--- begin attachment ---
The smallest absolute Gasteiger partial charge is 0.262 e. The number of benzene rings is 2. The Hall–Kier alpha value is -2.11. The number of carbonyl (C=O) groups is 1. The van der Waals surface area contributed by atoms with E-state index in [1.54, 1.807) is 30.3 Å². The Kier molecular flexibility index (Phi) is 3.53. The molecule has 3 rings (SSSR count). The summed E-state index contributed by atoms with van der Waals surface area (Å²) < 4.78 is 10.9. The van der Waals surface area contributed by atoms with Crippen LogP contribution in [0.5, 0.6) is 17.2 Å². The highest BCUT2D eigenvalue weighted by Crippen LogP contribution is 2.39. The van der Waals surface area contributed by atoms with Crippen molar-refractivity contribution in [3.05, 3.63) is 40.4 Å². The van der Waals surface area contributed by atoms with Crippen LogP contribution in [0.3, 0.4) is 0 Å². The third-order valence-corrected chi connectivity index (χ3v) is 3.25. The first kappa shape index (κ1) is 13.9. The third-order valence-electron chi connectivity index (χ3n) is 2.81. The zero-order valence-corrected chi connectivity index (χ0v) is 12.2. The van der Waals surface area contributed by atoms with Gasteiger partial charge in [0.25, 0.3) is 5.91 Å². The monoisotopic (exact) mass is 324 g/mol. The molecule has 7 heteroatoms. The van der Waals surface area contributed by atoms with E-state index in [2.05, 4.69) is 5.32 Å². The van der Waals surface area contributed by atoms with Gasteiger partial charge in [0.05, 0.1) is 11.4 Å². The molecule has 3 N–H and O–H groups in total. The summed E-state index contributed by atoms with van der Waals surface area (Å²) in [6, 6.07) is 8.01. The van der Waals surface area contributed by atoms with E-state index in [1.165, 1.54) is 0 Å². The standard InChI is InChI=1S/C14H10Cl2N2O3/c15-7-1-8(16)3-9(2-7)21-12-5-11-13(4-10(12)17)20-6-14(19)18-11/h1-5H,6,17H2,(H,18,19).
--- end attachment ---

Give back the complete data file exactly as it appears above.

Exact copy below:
The smallest absolute Gasteiger partial charge is 0.262 e. The number of benzene rings is 2. The Hall–Kier alpha value is -2.11. The number of carbonyl (C=O) groups is 1. The van der Waals surface area contributed by atoms with E-state index in [1.54, 1.807) is 30.3 Å². The Kier molecular flexibility index (Phi) is 3.53. The molecule has 3 rings (SSSR count). The summed E-state index contributed by atoms with van der Waals surface area (Å²) < 4.78 is 10.9. The van der Waals surface area contributed by atoms with Crippen LogP contribution in [0.5, 0.6) is 17.2 Å². The highest BCUT2D eigenvalue weighted by Crippen LogP contribution is 2.39. The van der Waals surface area contributed by atoms with Crippen molar-refractivity contribution in [3.05, 3.63) is 40.4 Å². The van der Waals surface area contributed by atoms with Crippen LogP contribution in [0.3, 0.4) is 0 Å². The third-order valence-corrected chi connectivity index (χ3v) is 3.25. The first kappa shape index (κ1) is 13.9. The third-order valence-electron chi connectivity index (χ3n) is 2.81. The zero-order valence-corrected chi connectivity index (χ0v) is 12.2. The van der Waals surface area contributed by atoms with Gasteiger partial charge in [0.25, 0.3) is 5.91 Å². The monoisotopic (exact) mass is 324 g/mol. The molecule has 7 heteroatoms. The van der Waals surface area contributed by atoms with E-state index in [2.05, 4.69) is 5.32 Å². The van der Waals surface area contributed by atoms with Gasteiger partial charge in [0.05, 0.1) is 11.4 Å². The molecule has 3 N–H and O–H groups in total. The summed E-state index contributed by atoms with van der Waals surface area (Å²) in [6, 6.07) is 8.01. The van der Waals surface area contributed by atoms with E-state index in [1.165, 1.54) is 0 Å². The standard InChI is InChI=1S/C14H10Cl2N2O3/c15-7-1-8(16)3-9(2-7)21-12-5-11-13(4-10(12)17)20-6-14(19)18-11/h1-5H,6,17H2,(H,18,19).